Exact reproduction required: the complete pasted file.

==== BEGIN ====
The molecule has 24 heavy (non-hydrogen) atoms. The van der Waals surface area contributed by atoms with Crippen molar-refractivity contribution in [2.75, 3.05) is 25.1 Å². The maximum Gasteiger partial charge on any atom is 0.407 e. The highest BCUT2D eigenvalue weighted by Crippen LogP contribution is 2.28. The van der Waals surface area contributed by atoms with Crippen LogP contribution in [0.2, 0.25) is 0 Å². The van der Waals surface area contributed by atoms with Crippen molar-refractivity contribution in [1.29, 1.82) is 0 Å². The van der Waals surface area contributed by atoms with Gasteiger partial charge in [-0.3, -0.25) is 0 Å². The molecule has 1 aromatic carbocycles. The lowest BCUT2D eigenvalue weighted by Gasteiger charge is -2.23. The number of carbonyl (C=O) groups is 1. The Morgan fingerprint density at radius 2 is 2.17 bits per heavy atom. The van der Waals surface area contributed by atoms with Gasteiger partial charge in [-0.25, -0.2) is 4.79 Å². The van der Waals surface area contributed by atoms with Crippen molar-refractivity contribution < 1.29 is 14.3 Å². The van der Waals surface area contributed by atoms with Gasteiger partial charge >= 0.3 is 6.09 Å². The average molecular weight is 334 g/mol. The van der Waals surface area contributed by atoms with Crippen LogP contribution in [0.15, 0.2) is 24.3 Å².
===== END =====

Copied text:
The molecule has 24 heavy (non-hydrogen) atoms. The van der Waals surface area contributed by atoms with Crippen molar-refractivity contribution in [2.75, 3.05) is 25.1 Å². The maximum Gasteiger partial charge on any atom is 0.407 e. The highest BCUT2D eigenvalue weighted by Crippen LogP contribution is 2.28. The van der Waals surface area contributed by atoms with Crippen LogP contribution in [0.2, 0.25) is 0 Å². The van der Waals surface area contributed by atoms with Crippen molar-refractivity contribution in [1.29, 1.82) is 0 Å². The van der Waals surface area contributed by atoms with Gasteiger partial charge in [-0.3, -0.25) is 0 Å². The molecule has 1 aromatic carbocycles. The lowest BCUT2D eigenvalue weighted by Gasteiger charge is -2.23. The number of carbonyl (C=O) groups is 1. The Morgan fingerprint density at radius 2 is 2.17 bits per heavy atom. The van der Waals surface area contributed by atoms with Gasteiger partial charge in [-0.25, -0.2) is 4.79 Å². The van der Waals surface area contributed by atoms with Crippen molar-refractivity contribution < 1.29 is 14.3 Å². The van der Waals surface area contributed by atoms with Gasteiger partial charge >= 0.3 is 6.09 Å². The average molecular weight is 334 g/mol. The van der Waals surface area contributed by atoms with Crippen LogP contribution in [0.15, 0.2) is 24.3 Å².